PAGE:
When Chuck was ten, he developed a brain tumor and the year that I became pregnant with my son, he passed away. I still have his ashes and collar. I don’t have the heart to bury him.
With Chuck’s passing, I really thought that our woes with off-leash dog owners were done. Then my beautiful son came into this world and my daughter two and a half years later, and our problem with off-leash dog owners started all over again.
Both of my children have a fear of dogs.
My son’s fear is beginning to fade, but my daughter’s remains strong. If a dog comes anywhere near her, she will break down crying and cling to me like her life depends on it. She is terrified. Consequently, we often find ourselves, much like we did with Chuck, trying to enjoy a day out where we believe people will be adhering to the leash law and yet so often we find ourselves with a dog racing towards us and dog owners yelling, “He’s totally friendly! He’s totally friendly!” while my daughter screams from my arms, unconvinced.
I just stand there and wait for them to come and pull their dog away. I tell them that my daughter is afraid of dogs and sometimes the owner will repeat that their dog is friendly and sometimes they will tell me that that’s sad.
But never an apology. It never seems to cross these dog owner’s minds that their dog jumping up at my daughter does nothing to help my daughter diminish her fear of dogs.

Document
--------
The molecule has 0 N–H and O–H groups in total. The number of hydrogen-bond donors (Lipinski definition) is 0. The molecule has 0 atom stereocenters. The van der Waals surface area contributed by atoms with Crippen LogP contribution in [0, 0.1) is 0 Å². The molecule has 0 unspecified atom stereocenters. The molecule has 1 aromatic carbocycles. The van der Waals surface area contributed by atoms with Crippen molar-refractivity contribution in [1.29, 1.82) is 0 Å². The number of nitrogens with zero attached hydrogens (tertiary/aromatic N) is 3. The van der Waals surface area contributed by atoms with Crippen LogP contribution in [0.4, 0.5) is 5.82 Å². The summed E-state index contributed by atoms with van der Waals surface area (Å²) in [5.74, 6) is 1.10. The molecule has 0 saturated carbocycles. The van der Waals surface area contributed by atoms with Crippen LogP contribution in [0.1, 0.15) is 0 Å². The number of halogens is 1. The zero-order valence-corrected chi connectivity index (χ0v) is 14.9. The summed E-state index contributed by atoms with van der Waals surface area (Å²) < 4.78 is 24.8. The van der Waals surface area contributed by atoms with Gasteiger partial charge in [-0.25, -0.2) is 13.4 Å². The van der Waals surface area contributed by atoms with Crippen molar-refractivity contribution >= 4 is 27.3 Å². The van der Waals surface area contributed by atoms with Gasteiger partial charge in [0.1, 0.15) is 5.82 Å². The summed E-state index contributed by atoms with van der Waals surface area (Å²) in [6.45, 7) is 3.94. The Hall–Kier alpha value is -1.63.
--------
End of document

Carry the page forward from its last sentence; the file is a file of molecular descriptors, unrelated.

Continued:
I don’t want people to change their lives for my children or my future pets. I simply want them to adhere to the leash law that was put in place for a reason.
The leash law exists for a reason. There are dog parks for a reason. If I brought my daughter into a dog park and then got mad at owners when their dogs were jumping around, that wouldn’t be fair.
That is a place designated for dogs, not humans.
A public park, however, is a place designated for the public, not dogs. This is why I get so frustrated when unleashed dog owners think it’s fine to simply unleash their dogs and let them run free around the park. Where is my daughter supposed to go to play without being terrorized?
Also, look at this scenario from a dog owner’s perspective, as in back when we had Chuck. If Chuck, leashed, bit your dog, who is unleashed, who is really at fault? Clearly, the unleashed dog owner has no leg to stand on. They are breaking the law. But who knows what could happen if my dog were to bite yours. There would likely be vet bills, and perhaps intervention from an Animal Safety Officer. Save us both money, time, and aggravation and get a leash on your dog.
When people are on an exercise path and trying to run, they shouldn’t have to sideskirt and break their rhythm because of your unleashed dog getting in their way. Get your dog on a leash.
Animals are wonderful companions and blessings. They can provide us with so much happiness. But we need to be responsible pet owners as well as responsible members of a community and think of the other citizens, not simply ourselves.